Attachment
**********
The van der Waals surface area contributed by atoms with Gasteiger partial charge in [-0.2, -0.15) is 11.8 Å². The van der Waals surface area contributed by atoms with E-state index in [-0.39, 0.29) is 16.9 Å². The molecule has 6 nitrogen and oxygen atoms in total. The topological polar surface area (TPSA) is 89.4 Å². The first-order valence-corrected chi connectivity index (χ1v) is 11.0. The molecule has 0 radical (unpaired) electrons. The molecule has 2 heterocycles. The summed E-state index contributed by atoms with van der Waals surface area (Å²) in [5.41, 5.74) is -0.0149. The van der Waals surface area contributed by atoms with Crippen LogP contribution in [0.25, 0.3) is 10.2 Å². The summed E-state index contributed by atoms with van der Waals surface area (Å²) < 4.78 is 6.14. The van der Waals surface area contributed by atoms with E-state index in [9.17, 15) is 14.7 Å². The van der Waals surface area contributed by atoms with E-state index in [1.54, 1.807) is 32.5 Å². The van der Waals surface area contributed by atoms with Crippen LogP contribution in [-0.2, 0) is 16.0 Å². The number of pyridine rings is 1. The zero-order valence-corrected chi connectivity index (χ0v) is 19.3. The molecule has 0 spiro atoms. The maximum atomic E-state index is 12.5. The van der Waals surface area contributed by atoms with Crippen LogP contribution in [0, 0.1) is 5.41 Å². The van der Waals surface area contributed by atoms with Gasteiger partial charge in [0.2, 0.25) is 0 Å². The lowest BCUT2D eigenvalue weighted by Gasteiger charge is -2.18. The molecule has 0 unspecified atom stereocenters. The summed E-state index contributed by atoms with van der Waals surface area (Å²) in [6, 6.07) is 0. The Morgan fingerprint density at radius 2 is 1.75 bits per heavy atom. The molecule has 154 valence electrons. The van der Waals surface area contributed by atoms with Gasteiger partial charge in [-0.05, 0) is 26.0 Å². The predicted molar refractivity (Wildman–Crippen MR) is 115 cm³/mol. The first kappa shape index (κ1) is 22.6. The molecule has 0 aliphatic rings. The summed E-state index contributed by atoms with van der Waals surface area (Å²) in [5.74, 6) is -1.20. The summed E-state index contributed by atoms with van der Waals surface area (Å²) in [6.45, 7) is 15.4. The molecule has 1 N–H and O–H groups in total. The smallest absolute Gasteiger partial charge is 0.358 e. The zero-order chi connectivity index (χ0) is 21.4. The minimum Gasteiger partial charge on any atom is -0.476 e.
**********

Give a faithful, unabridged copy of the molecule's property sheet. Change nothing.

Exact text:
The van der Waals surface area contributed by atoms with Gasteiger partial charge in [-0.2, -0.15) is 11.8 Å². The van der Waals surface area contributed by atoms with E-state index in [-0.39, 0.29) is 16.9 Å². The molecule has 6 nitrogen and oxygen atoms in total. The topological polar surface area (TPSA) is 89.4 Å². The first-order valence-corrected chi connectivity index (χ1v) is 11.0. The molecule has 0 radical (unpaired) electrons. The molecule has 2 heterocycles. The summed E-state index contributed by atoms with van der Waals surface area (Å²) in [5.41, 5.74) is -0.0149. The van der Waals surface area contributed by atoms with Crippen LogP contribution in [0.25, 0.3) is 10.2 Å². The summed E-state index contributed by atoms with van der Waals surface area (Å²) < 4.78 is 6.14. The van der Waals surface area contributed by atoms with E-state index in [9.17, 15) is 14.7 Å². The van der Waals surface area contributed by atoms with E-state index in [1.54, 1.807) is 32.5 Å². The van der Waals surface area contributed by atoms with Crippen LogP contribution in [-0.2, 0) is 16.0 Å². The number of pyridine rings is 1. The zero-order valence-corrected chi connectivity index (χ0v) is 19.3. The molecule has 0 spiro atoms. The maximum atomic E-state index is 12.5. The van der Waals surface area contributed by atoms with Crippen LogP contribution in [0, 0.1) is 5.41 Å². The van der Waals surface area contributed by atoms with Gasteiger partial charge in [0.2, 0.25) is 0 Å². The lowest BCUT2D eigenvalue weighted by Gasteiger charge is -2.18. The molecule has 0 unspecified atom stereocenters. The summed E-state index contributed by atoms with van der Waals surface area (Å²) in [6, 6.07) is 0. The Morgan fingerprint density at radius 2 is 1.75 bits per heavy atom. The molecule has 154 valence electrons. The van der Waals surface area contributed by atoms with Gasteiger partial charge in [-0.05, 0) is 26.0 Å². The predicted molar refractivity (Wildman–Crippen MR) is 115 cm³/mol. The first kappa shape index (κ1) is 22.6. The molecule has 0 aliphatic rings. The summed E-state index contributed by atoms with van der Waals surface area (Å²) in [5.74, 6) is -1.20. The summed E-state index contributed by atoms with van der Waals surface area (Å²) in [6.45, 7) is 15.4. The molecule has 1 N–H and O–H groups in total. The smallest absolute Gasteiger partial charge is 0.358 e. The zero-order chi connectivity index (χ0) is 21.4. The minimum Gasteiger partial charge on any atom is -0.476 e.